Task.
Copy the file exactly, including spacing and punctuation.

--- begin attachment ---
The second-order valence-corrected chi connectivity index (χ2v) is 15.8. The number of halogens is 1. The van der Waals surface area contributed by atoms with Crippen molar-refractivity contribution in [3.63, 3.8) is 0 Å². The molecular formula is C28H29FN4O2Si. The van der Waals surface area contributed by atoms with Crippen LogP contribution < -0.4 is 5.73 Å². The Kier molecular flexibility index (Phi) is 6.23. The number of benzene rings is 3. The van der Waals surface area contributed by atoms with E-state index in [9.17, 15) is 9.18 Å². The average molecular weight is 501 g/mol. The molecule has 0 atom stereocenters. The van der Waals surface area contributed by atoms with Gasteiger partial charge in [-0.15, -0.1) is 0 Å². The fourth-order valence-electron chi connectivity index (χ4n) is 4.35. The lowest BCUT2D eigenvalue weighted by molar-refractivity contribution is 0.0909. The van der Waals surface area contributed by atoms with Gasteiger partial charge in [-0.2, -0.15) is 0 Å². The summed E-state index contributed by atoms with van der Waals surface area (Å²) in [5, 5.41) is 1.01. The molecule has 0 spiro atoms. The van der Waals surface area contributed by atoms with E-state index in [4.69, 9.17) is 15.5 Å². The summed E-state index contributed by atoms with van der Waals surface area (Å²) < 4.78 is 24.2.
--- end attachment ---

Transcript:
The second-order valence-corrected chi connectivity index (χ2v) is 15.8. The number of halogens is 1. The van der Waals surface area contributed by atoms with Crippen molar-refractivity contribution in [3.63, 3.8) is 0 Å². The molecular formula is C28H29FN4O2Si. The van der Waals surface area contributed by atoms with Crippen LogP contribution < -0.4 is 5.73 Å². The Kier molecular flexibility index (Phi) is 6.23. The number of benzene rings is 3. The van der Waals surface area contributed by atoms with E-state index in [9.17, 15) is 9.18 Å². The average molecular weight is 501 g/mol. The molecule has 0 atom stereocenters. The van der Waals surface area contributed by atoms with Gasteiger partial charge in [-0.15, -0.1) is 0 Å². The fourth-order valence-electron chi connectivity index (χ4n) is 4.35. The lowest BCUT2D eigenvalue weighted by molar-refractivity contribution is 0.0909. The van der Waals surface area contributed by atoms with Gasteiger partial charge in [-0.2, -0.15) is 0 Å². The summed E-state index contributed by atoms with van der Waals surface area (Å²) in [5, 5.41) is 1.01. The molecule has 0 spiro atoms. The van der Waals surface area contributed by atoms with E-state index in [4.69, 9.17) is 15.5 Å². The summed E-state index contributed by atoms with van der Waals surface area (Å²) < 4.78 is 24.2.